Direct Connection « directed acyclic graph «
directed graph « Directed Oc » directed set »
Direct Inward Dialing » directional coupler
<theory> A set X is directed under some relation, <= (less than or
equal), if it is non-empty and if for any two elements x and y there exists an
element z such that x <= z and y <= z. I.e. all pairs have an upper bound.
directed acyclic graph « directed graph « Directed
directed set » Direct Inward Dialing »
directional coupler » Directly Executable Test
Direct Inward Dialing
<communications> (DID) A service offered by telephone companies which
allows the last 3 or 4 digits of a phone number to be transmitted to the
For example, a company could have 10 incoming lines, all with the number 234
000. If a caller dials 234 697, the call is sent to 234 000 (the company's
exchange), and the digits 697 are transmitted. The company's exchange then
routes the call to extension 697. This gives the impression of 1000 direct dial
lines, whereas in fact there are only 10. Obviously, only 10 at a time can be
This system is also used by fax servers. Instead of an exchange at the end of
the 234 000 line, a computer running fax server software and fax modem cards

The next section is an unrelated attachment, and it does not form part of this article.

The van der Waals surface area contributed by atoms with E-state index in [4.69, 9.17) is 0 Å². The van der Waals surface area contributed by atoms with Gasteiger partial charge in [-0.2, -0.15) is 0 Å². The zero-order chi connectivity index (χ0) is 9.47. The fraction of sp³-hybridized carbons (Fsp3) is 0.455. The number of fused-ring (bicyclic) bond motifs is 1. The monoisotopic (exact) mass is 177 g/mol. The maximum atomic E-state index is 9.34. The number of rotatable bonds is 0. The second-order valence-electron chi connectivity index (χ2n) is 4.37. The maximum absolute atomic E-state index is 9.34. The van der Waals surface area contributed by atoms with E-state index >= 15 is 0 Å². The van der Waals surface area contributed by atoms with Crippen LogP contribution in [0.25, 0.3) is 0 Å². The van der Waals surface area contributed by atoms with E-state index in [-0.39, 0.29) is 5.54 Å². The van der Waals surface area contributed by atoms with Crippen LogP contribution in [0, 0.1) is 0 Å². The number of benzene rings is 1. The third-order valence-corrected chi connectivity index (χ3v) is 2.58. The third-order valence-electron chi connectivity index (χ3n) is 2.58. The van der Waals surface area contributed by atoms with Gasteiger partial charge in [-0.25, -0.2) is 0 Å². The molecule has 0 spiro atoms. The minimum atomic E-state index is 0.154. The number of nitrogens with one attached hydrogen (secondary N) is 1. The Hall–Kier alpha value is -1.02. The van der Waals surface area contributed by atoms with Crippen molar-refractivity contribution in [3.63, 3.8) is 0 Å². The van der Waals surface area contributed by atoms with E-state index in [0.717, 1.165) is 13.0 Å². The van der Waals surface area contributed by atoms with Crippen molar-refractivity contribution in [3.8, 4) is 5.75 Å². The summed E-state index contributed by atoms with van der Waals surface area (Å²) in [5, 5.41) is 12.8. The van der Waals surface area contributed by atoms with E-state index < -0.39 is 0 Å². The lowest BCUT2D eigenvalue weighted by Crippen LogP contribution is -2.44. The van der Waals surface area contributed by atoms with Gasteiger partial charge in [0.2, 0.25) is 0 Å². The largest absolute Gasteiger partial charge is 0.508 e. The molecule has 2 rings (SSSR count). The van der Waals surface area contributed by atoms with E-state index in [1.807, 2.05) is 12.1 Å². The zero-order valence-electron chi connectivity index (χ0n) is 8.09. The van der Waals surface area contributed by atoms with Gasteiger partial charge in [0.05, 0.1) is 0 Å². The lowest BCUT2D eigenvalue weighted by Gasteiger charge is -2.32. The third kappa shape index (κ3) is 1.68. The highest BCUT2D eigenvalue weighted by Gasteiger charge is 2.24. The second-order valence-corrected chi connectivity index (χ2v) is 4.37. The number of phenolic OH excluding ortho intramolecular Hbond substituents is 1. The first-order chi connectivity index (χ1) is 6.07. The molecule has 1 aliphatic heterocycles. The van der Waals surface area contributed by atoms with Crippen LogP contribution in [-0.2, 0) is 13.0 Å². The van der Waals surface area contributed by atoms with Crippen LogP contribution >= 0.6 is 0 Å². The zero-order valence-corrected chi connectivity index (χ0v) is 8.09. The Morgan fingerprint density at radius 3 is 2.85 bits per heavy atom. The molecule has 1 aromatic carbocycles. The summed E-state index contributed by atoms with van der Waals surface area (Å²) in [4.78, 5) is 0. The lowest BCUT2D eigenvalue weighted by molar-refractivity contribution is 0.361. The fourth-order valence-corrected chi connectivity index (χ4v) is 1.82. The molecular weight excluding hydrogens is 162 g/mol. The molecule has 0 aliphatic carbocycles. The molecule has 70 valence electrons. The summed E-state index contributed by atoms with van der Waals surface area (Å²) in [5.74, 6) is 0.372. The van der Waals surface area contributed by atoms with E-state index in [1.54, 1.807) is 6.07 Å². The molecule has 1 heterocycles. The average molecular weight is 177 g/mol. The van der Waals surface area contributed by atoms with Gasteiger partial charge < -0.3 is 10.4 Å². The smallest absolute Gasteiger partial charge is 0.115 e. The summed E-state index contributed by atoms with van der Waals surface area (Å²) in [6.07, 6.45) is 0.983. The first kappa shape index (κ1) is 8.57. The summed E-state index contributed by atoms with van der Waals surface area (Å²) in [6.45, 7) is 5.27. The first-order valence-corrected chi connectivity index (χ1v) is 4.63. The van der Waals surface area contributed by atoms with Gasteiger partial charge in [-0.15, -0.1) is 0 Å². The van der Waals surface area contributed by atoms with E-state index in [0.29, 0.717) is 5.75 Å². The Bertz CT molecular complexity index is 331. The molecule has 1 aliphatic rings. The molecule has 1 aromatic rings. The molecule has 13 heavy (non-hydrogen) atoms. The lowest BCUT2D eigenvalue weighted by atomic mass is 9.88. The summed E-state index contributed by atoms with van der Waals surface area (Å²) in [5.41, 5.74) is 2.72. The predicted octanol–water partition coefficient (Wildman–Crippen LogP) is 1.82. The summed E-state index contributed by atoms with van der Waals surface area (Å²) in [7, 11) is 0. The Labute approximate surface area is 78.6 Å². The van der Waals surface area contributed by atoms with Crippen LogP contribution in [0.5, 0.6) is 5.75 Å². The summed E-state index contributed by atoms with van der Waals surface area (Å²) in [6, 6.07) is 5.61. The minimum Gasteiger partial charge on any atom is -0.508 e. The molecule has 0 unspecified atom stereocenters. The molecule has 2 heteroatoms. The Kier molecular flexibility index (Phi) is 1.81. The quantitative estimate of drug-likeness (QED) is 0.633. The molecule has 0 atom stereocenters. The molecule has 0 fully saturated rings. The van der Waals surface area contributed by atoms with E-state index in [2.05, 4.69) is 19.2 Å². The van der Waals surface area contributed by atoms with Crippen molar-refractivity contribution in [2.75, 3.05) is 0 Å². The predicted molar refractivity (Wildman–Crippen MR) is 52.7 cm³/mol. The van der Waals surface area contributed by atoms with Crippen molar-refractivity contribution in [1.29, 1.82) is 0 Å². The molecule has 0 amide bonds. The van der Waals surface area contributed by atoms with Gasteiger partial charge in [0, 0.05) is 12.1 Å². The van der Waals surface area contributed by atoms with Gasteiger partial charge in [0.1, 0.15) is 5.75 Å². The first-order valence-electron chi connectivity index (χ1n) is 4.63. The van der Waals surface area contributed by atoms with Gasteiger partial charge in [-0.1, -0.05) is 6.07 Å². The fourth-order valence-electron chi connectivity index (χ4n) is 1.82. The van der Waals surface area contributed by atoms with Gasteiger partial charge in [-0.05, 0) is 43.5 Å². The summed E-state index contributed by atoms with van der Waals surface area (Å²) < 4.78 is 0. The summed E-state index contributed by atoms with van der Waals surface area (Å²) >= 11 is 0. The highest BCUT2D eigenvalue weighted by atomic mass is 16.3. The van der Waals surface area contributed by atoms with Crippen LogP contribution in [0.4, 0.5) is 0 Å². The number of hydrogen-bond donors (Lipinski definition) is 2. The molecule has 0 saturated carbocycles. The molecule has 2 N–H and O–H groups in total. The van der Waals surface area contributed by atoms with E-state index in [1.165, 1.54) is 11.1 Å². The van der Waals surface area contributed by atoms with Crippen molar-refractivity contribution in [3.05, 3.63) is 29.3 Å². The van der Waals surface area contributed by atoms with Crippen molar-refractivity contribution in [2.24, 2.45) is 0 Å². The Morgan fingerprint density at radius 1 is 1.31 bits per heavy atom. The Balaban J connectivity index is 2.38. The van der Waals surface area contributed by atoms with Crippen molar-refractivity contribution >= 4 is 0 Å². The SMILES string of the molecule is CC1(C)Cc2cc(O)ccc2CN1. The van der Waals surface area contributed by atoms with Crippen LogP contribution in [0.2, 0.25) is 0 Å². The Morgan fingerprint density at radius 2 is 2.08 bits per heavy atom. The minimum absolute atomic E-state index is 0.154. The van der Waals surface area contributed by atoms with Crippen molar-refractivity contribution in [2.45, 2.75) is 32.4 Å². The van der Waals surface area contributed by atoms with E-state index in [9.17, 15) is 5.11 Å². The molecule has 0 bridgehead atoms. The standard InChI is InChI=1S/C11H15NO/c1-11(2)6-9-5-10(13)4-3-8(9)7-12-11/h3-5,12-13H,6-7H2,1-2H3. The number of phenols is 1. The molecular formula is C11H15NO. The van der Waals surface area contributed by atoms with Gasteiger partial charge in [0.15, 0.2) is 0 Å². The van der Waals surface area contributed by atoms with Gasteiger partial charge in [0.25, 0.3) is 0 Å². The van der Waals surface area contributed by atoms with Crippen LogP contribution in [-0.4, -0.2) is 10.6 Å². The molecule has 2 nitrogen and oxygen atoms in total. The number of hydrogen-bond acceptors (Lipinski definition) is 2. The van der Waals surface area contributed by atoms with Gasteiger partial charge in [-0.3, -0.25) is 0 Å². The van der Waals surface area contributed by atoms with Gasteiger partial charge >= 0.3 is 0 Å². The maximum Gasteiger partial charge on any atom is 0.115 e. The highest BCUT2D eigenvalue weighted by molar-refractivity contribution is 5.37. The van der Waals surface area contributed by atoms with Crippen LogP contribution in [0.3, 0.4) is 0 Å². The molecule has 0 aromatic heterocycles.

uses the last three digits to identify the recipient of the fax. This allows
1000 people to have their own individual fax numbers, even though there is only
one 'fax machine'.
Dictionary of PC Hardware and Data Communications Terms.
directed graph « Directed Oc « directed set «
Direct Inward Dialing » directional coupler »
Directly Executable Test Oriented Language » direct
<communications> (tap) A passive device used in cable systems to divide
and combine radio frequency signals. A directional coupler has at least three
ports: line in, line out, and the tap. The signal passes between line in and
line out ports with loss referred to as the insertion loss. A small portion of
the signal power applied to the line in port passes to the tap port. A signal